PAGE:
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A $1 billion project to expand Quebec's Mont Tremblant Resort will make the area one of the most popular four-season tourism destinations in North America, "second perhaps only to what's happening in Orlando", says the developer's chief executive. Intrawest's Joe Houssian says the project, which includes $95 million in government funding, will take place over 10 years.

In 1991, the Mont Tremblant Resort had 400,000 visitors, of which five per cent came from outside of Canada. It is currently attracting 2.3 million per year, with 40 per cent from outside the country. Intrawest says once the new project is completed, Tremblant will be able to receive 4.5 million visitors per year, and it's expecting that half will be from outside Canada. In addition to its main attractions of skiing and golf, it promises more than 200 additional activities will be offered at and around the resort.

Work on the first phase of the expansion began yesterday and will continue until 2007. It includes a pedestrian village with six hotels, including 1,500 condominium and hotel units, one 500-room hotel and a 200-room luxury spa hotel. There will also be a multifunctional convention centre, boutiques and restaurants, a two-acre park, a lake and new chairlifts.

The focus for the second phase of expansion, scheduled for 2007 to 2014, is family activities. It will include the Mont Tremblant National Park and several outdoor activities. There will also be about 1,000 condo-hotel units and 500 new residential units.

The federal and provincial governments are each contributing $47.5 million. The Quebec portion includes a $32 million "tax holiday", $10.5 million in infrastructure funding and $5 million worth of promotional support from Tourisme Quebec. The federal money is from the Canada Strategic Infrastructure Fund, and will be used to develop roadways, waterworks and sewer systems. At the news conference announcing the event, government officials were asked why government money was necessary to fund the expansion of an already profitable resort.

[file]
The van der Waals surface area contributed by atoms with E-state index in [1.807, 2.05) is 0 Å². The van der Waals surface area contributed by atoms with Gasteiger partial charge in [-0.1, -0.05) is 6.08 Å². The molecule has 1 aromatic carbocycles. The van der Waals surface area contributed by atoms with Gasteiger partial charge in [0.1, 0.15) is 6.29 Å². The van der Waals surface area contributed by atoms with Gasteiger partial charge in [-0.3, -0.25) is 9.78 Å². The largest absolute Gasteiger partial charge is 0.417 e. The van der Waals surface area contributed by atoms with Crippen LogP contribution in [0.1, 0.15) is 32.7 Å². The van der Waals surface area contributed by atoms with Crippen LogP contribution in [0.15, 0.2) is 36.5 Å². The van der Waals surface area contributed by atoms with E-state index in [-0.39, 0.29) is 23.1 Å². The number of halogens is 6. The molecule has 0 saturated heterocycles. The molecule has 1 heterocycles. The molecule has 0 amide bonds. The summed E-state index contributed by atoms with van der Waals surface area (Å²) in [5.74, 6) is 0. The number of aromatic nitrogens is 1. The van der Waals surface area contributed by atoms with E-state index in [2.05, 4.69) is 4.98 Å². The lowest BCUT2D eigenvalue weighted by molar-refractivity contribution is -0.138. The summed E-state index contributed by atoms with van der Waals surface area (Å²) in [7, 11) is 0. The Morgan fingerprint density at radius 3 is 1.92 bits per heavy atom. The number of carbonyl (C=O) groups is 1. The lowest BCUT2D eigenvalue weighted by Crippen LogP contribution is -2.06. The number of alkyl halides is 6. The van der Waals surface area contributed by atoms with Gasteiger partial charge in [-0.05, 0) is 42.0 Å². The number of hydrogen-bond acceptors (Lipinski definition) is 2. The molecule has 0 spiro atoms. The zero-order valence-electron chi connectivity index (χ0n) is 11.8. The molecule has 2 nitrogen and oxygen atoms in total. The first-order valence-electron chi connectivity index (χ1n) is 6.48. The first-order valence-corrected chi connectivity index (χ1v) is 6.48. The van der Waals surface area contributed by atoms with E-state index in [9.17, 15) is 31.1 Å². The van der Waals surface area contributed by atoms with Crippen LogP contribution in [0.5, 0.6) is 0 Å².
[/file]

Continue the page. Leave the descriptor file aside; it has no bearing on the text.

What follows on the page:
Michel Audet, the Quebec minister of economic and regional development, says the positive economic impact of the project justifies the expense. The ministry says the Tremblant region will benefit from economic spinoffs worth $140 million per year.

In a news release, Intrawest says, "This investment will have major economic benefits even in its first year. Total tax revenues are expected to be $1 billion for the governments' $95 million investment. In addition, starting in the first year, the governments, which will have invested $31 million, will receive $49 million in income taxes...and other revenues."

But John Williamson, federal director of the Canadian Taxpayer's Association, told The Canadian Press that the deal "creates a culture of dependence, where the owners of Tremblant are becoming 'grantepreneurs' seeking government help for their projects when they should be raising the money themselves."

For those looking to buy property near the resort, The 2004 Re/Max Recreational Property Report says, "Popular Lac Tremblant remains an exclusive getaway for affluent purchasers, as entry-level recreational properties are now priced at $1 million." One property currently listed for sale carries a $10 million price tag.

The Re/Max report says, "More affordable options are available at nearby Lac-de-Trois-Montagnes, located just 20 minutes from Mt. Tremblant, with the price of a three-bedroom winterized property on a standard-sized waterfront lot starting from $350,000."

The report says sales of condominiums at the base of the mountain "have come to a virtual standstill in recent months" because of an oversupply. It says more Canadians have been choosing to go south because of the strong Canadian dollar. Last year was also bad for Canadian tourism because of concerns about the SARS epidemic and Mad Cow Disease.

However, Intrawest officials are confident that tourism decreases seen in 2001 and 2003 were temporary and that the future is bright. The resort's reputation has been built on Mont Tremblant's natural setting and excellent skiing and golf facilities.

Intrawest owns or controls 10 mountain resorts in Canada and the U.S., as well as other resorts. It is currently developing six more resort villages in North America and Europe.

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